While you may not have thought about it this way, parenting can be similar to managing employees in the workplace. Both are about leadership and both are built on high-quality relationships, says Julie Holliday Wayne, associate professor of business at Wake Forest University.
“Leadership has been defined as when a person guides, inspires, or influences another individual toward shared goals or objectives,” she says. “In the same way, parents guide, influence, and develop their children, often with the goal of them becoming capable, responsible members of their families, organizations, and communities.”
Your family “employees” are probably a lot younger (and more unruly), but applying the same techniques you would use at work could help you at home, as well. Here are eight things you do at the office to grow your company that can help you be a better parent.
Companies that have a clear vision of where they’re going and what they value often outperform companies that do not. Similarly, parents need to have a vision for their family that includes values and priorities, says Holliday Wayne.
“If parents don’t have a vision for their family and children’s future and have a plan for getting there, they may end up in a place they would rather not be,” she says.
When appropriate, Holliday Wayne suggests sharing your vision and values with your children; help them understand why you do what you do as a family.
“For example, rather than focusing on the rule, such as ‘no cell phones at the dinner table,’ help them understand the family value that drives it, such as ‘we value focused family time together,’” she says.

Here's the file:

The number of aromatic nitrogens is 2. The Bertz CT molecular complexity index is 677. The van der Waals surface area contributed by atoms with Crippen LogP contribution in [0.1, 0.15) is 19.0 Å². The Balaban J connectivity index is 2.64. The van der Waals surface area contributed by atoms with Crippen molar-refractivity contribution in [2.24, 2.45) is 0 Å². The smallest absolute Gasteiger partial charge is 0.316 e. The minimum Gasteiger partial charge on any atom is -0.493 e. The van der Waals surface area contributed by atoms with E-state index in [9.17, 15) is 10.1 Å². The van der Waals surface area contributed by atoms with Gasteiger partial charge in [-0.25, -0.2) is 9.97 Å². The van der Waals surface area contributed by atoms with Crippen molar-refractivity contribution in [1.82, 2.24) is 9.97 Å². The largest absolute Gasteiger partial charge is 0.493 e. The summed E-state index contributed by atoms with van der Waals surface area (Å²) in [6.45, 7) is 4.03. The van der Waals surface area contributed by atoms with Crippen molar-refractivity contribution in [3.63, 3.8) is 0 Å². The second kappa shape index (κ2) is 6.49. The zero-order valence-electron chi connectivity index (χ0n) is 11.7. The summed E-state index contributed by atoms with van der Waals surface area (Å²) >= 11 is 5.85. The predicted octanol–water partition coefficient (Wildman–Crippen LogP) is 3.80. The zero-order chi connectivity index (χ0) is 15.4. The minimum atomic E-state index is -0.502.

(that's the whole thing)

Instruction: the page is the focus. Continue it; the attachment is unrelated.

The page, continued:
Similar to a manager setting individualized expectations for employees, parents must set unique standards for each child in a way that is most effective. “What works for one –giving M&Ms after a successful potty–may not work for another, who requires his or her very own ‘potty dance,’” she says.
Being an effective leader means setting priorities and accomplishing objectives. Whether it’s with a paper calendar, online app, or pad of sticky notes, we all have a way of meeting deadlines and managing tasks, says Sara Villanueva, associate professor of psychology for St. Edward’s University.
“By putting those same organizational skills to work at home, working parents can meet the constant demands that come in the form of science projects, PTA meetings, baseball practice, dance recitals, and doctor’s appointments, all while enjoying the chaotic bliss that we call parenthood.”
Good leaders also make time for planning, team building, and fostering company culture, and the same needs to happen in the home, says Wendy Murphy, associate professor of management at Babson College and co-author of Strategic Relationships at Work: Creating Your Circle of Mentors, Sponsors, and Peers for Success in Business and Life.
“Blocking out time to just be at home is similar to how I block out time for email or meetings at work, and it makes a huge difference for my family,” she says. “[It’s important] for my husband and I to relax and for our kids who need time to just play. We can fill every minute and wind up exhausted and not bringing our best selves to anything.”
Employees are going to make mistakes, and good leaders know that this is how they learn what doesn’t work and how to fix it.
“If the goal was for me to get in and out of the classroom with the least amount of resistance possible, then essentially doing the work for the students would be easiest,” says Russell Clayton, assistant professor of management at the Donald R. Tapia School of Business at Saint Leo University. “But that’s not the goal. The goal is for them to learn both a specific quantitative technique and to think critically. This requires a fair amount of patience on my part.”